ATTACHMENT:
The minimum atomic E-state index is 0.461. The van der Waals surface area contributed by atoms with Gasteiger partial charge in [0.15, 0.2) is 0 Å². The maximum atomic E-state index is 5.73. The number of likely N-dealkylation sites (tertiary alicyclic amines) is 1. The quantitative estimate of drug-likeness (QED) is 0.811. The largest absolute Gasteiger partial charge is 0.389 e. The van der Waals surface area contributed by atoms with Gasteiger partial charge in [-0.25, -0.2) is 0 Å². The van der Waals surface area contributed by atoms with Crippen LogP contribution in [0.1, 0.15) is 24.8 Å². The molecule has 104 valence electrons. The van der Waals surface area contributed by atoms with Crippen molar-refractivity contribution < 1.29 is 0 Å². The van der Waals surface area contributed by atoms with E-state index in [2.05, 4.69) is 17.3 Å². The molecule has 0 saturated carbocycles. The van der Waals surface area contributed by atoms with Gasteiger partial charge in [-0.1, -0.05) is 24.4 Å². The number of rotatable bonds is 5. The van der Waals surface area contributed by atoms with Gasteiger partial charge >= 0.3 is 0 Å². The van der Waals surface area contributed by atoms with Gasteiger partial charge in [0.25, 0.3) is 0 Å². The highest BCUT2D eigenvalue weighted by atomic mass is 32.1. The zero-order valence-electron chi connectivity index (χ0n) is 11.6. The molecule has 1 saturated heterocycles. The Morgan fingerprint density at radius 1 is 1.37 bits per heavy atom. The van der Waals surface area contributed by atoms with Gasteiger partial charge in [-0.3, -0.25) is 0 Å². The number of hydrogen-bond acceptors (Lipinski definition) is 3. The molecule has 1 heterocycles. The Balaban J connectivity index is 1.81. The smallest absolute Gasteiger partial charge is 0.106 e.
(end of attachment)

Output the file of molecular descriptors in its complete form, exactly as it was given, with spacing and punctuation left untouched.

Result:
The minimum atomic E-state index is 0.461. The van der Waals surface area contributed by atoms with Gasteiger partial charge in [0.15, 0.2) is 0 Å². The maximum atomic E-state index is 5.73. The number of likely N-dealkylation sites (tertiary alicyclic amines) is 1. The quantitative estimate of drug-likeness (QED) is 0.811. The largest absolute Gasteiger partial charge is 0.389 e. The van der Waals surface area contributed by atoms with Gasteiger partial charge in [-0.25, -0.2) is 0 Å². The van der Waals surface area contributed by atoms with Crippen LogP contribution in [0.1, 0.15) is 24.8 Å². The molecule has 104 valence electrons. The van der Waals surface area contributed by atoms with Crippen molar-refractivity contribution < 1.29 is 0 Å². The van der Waals surface area contributed by atoms with E-state index in [2.05, 4.69) is 17.3 Å². The molecule has 0 saturated carbocycles. The van der Waals surface area contributed by atoms with Gasteiger partial charge in [-0.1, -0.05) is 24.4 Å². The number of rotatable bonds is 5. The van der Waals surface area contributed by atoms with Gasteiger partial charge >= 0.3 is 0 Å². The van der Waals surface area contributed by atoms with Gasteiger partial charge in [0.25, 0.3) is 0 Å². The highest BCUT2D eigenvalue weighted by atomic mass is 32.1. The zero-order valence-electron chi connectivity index (χ0n) is 11.6. The molecule has 1 saturated heterocycles. The Morgan fingerprint density at radius 1 is 1.37 bits per heavy atom. The van der Waals surface area contributed by atoms with Gasteiger partial charge in [-0.3, -0.25) is 0 Å². The number of hydrogen-bond acceptors (Lipinski definition) is 3. The molecule has 1 heterocycles. The Balaban J connectivity index is 1.81. The smallest absolute Gasteiger partial charge is 0.106 e.